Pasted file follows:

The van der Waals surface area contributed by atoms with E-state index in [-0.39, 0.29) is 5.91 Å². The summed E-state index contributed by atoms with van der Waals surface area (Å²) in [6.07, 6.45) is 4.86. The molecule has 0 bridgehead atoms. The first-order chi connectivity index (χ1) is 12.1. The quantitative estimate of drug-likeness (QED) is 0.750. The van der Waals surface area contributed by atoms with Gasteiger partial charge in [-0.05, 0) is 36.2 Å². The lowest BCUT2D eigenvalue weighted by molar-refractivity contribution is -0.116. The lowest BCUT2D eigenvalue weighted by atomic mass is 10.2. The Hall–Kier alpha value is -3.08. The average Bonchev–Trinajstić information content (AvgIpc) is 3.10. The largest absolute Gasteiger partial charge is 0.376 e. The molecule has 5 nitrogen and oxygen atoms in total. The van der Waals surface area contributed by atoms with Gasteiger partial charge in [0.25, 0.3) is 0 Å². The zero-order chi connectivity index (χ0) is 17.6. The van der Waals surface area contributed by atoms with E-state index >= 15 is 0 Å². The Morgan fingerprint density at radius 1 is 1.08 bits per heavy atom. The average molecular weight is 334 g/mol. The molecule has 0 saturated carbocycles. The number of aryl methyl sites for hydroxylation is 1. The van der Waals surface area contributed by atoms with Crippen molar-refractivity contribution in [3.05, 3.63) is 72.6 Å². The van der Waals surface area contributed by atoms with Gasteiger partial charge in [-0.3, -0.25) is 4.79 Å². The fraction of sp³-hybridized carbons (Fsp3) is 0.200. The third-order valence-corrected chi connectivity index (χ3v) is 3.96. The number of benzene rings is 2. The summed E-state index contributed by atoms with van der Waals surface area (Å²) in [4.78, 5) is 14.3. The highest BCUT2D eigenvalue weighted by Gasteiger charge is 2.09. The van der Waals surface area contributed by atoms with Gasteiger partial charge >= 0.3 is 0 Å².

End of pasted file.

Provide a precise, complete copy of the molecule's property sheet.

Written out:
The van der Waals surface area contributed by atoms with E-state index in [-0.39, 0.29) is 5.91 Å². The summed E-state index contributed by atoms with van der Waals surface area (Å²) in [6.07, 6.45) is 4.86. The molecule has 0 bridgehead atoms. The first-order chi connectivity index (χ1) is 12.1. The quantitative estimate of drug-likeness (QED) is 0.750. The van der Waals surface area contributed by atoms with Gasteiger partial charge in [-0.05, 0) is 36.2 Å². The lowest BCUT2D eigenvalue weighted by molar-refractivity contribution is -0.116. The lowest BCUT2D eigenvalue weighted by atomic mass is 10.2. The Hall–Kier alpha value is -3.08. The average Bonchev–Trinajstić information content (AvgIpc) is 3.10. The largest absolute Gasteiger partial charge is 0.376 e. The molecule has 5 nitrogen and oxygen atoms in total. The van der Waals surface area contributed by atoms with Gasteiger partial charge in [0.25, 0.3) is 0 Å². The zero-order chi connectivity index (χ0) is 17.6. The van der Waals surface area contributed by atoms with E-state index >= 15 is 0 Å². The Morgan fingerprint density at radius 1 is 1.08 bits per heavy atom. The average molecular weight is 334 g/mol. The molecule has 0 saturated carbocycles. The number of aryl methyl sites for hydroxylation is 1. The van der Waals surface area contributed by atoms with Crippen molar-refractivity contribution in [3.05, 3.63) is 72.6 Å². The van der Waals surface area contributed by atoms with Gasteiger partial charge in [-0.3, -0.25) is 4.79 Å². The fraction of sp³-hybridized carbons (Fsp3) is 0.200. The third-order valence-corrected chi connectivity index (χ3v) is 3.96. The number of benzene rings is 2. The summed E-state index contributed by atoms with van der Waals surface area (Å²) in [4.78, 5) is 14.3. The highest BCUT2D eigenvalue weighted by Gasteiger charge is 2.09. The van der Waals surface area contributed by atoms with Gasteiger partial charge >= 0.3 is 0 Å².